Of the 32 cases reported this month, 19 were healthcare workers, according to the WHO.

For the first time, the disease has been found in Asia, after a Malaysian man was found to have contracted it this month. The 54-year-old man was diagnosed with the disease after traveling to Jeddah, Saudi Arabia. The man traveled for a pilgrimage and during his vacation spent time at a camel farm, where he had camel milk. He died on April 13 and had undisclosed underlying health conditions.

The virus is a respiratory virus in the same family as the deadly SARS virus and common cold. Symptoms can include fever, shortness of breath, pneumonia, diarrhea and in severe cases kidney failure.

Since the virus was first identified in April 2012, the WHO has found a total of 243 confirmed cases of the deadly virus and 93 people have died from it.

The virus has been shown to spread between people in close contact. Currently officials do not know where the virus originated, but suspect it was likely from an animal.

No MERS-CoV infections have been reported in the United States. The U.S. Centers for Disease Control and Prevention recommends that travelers to the Arabian Peninsula monitor their health during the trip and in the weeks after.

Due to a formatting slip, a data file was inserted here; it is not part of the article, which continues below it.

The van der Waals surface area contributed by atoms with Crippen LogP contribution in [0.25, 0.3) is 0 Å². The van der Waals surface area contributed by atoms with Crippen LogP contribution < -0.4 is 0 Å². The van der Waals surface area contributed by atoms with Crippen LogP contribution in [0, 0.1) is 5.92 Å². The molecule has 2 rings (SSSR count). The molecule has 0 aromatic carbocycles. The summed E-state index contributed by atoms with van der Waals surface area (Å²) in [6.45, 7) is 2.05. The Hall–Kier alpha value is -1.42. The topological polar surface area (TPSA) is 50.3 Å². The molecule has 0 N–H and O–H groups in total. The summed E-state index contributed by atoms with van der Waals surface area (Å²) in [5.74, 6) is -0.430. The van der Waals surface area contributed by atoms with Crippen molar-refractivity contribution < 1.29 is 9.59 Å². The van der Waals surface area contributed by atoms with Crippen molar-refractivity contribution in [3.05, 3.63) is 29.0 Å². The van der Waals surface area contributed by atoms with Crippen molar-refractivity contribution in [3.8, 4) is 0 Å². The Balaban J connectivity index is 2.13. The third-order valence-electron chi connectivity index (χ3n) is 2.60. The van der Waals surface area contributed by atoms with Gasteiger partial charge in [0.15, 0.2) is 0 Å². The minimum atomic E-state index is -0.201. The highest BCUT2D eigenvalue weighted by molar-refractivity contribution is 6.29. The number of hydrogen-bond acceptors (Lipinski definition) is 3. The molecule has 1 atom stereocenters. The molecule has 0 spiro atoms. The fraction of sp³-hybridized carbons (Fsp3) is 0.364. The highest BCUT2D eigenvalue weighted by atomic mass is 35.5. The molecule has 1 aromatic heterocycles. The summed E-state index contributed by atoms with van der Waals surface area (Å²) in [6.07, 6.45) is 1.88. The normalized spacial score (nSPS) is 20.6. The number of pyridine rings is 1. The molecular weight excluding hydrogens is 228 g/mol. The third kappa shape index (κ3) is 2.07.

CDC officials recommend that if a recent traveler to the region develops a fever or symptom of respiratory illness, including a cough or shortness of breath, they should see a doctor immediately.

Copyright 2014 ABC News Radio


iStock/Thinkstock(MEXICO CITY) -- A woman who took part in a ground-breaking study in which scientists were able to use her cells to engineer lab-grown vaginas is speaking about the procedure that changed her life.

The unnamed woman was one of four subjects between the ages of 13 to 18 who took part in the study. All four suffered from a genetic condition called Mayer-Rokitansky-Küster-Hauster (MRKH), which left them with vaginas that were incomplete.

The unnamed woman, who lives in Mexico, said in a translated interview that she was 18 when she found out about her condition and started to learn about her options.

"I thought I couldn’t believe it was true. I was informed about other procedures for this syndrome and it was unbelievable that it could be done in a lab," she said of first learning about the study.